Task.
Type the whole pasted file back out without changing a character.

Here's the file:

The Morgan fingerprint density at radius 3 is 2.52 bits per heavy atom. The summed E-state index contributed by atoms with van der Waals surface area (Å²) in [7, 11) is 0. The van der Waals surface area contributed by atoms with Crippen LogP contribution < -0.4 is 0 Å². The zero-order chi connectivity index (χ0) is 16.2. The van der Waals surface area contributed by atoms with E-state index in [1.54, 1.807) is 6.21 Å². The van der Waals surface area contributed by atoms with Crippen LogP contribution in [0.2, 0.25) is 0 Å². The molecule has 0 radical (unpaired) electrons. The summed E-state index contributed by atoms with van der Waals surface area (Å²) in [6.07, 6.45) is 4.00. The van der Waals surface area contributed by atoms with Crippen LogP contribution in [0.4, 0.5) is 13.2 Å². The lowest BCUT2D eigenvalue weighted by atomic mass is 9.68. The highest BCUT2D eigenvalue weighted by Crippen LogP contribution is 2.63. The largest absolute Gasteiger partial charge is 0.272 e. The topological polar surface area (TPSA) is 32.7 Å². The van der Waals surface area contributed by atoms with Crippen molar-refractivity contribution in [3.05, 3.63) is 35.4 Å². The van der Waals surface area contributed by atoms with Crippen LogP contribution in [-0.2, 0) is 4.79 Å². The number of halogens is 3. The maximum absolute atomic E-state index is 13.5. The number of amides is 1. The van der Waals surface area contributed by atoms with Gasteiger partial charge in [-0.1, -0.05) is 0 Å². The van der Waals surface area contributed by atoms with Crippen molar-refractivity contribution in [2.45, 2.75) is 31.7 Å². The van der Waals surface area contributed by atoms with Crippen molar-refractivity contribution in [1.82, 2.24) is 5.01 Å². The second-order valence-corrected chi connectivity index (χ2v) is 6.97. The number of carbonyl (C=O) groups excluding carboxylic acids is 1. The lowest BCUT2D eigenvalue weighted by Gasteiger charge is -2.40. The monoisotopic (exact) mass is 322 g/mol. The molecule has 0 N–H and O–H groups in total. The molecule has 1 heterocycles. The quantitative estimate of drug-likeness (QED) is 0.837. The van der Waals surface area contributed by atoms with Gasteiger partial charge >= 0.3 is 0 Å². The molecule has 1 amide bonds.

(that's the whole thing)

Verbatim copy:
The Morgan fingerprint density at radius 3 is 2.52 bits per heavy atom. The summed E-state index contributed by atoms with van der Waals surface area (Å²) in [7, 11) is 0. The van der Waals surface area contributed by atoms with Crippen LogP contribution < -0.4 is 0 Å². The zero-order chi connectivity index (χ0) is 16.2. The van der Waals surface area contributed by atoms with E-state index in [1.54, 1.807) is 6.21 Å². The van der Waals surface area contributed by atoms with Crippen LogP contribution in [0.2, 0.25) is 0 Å². The molecule has 0 radical (unpaired) electrons. The summed E-state index contributed by atoms with van der Waals surface area (Å²) in [6.07, 6.45) is 4.00. The van der Waals surface area contributed by atoms with Crippen LogP contribution in [0.4, 0.5) is 13.2 Å². The lowest BCUT2D eigenvalue weighted by atomic mass is 9.68. The highest BCUT2D eigenvalue weighted by Crippen LogP contribution is 2.63. The largest absolute Gasteiger partial charge is 0.272 e. The topological polar surface area (TPSA) is 32.7 Å². The van der Waals surface area contributed by atoms with Crippen molar-refractivity contribution in [3.05, 3.63) is 35.4 Å². The van der Waals surface area contributed by atoms with Crippen LogP contribution in [-0.2, 0) is 4.79 Å². The number of halogens is 3. The maximum absolute atomic E-state index is 13.5. The number of amides is 1. The van der Waals surface area contributed by atoms with Gasteiger partial charge in [-0.1, -0.05) is 0 Å². The van der Waals surface area contributed by atoms with Crippen molar-refractivity contribution in [2.45, 2.75) is 31.7 Å². The van der Waals surface area contributed by atoms with Crippen molar-refractivity contribution in [1.82, 2.24) is 5.01 Å². The second-order valence-corrected chi connectivity index (χ2v) is 6.97. The number of carbonyl (C=O) groups excluding carboxylic acids is 1. The lowest BCUT2D eigenvalue weighted by Gasteiger charge is -2.40. The monoisotopic (exact) mass is 322 g/mol. The molecule has 0 N–H and O–H groups in total. The molecule has 1 heterocycles. The quantitative estimate of drug-likeness (QED) is 0.837. The van der Waals surface area contributed by atoms with Gasteiger partial charge >= 0.3 is 0 Å². The molecule has 1 amide bonds.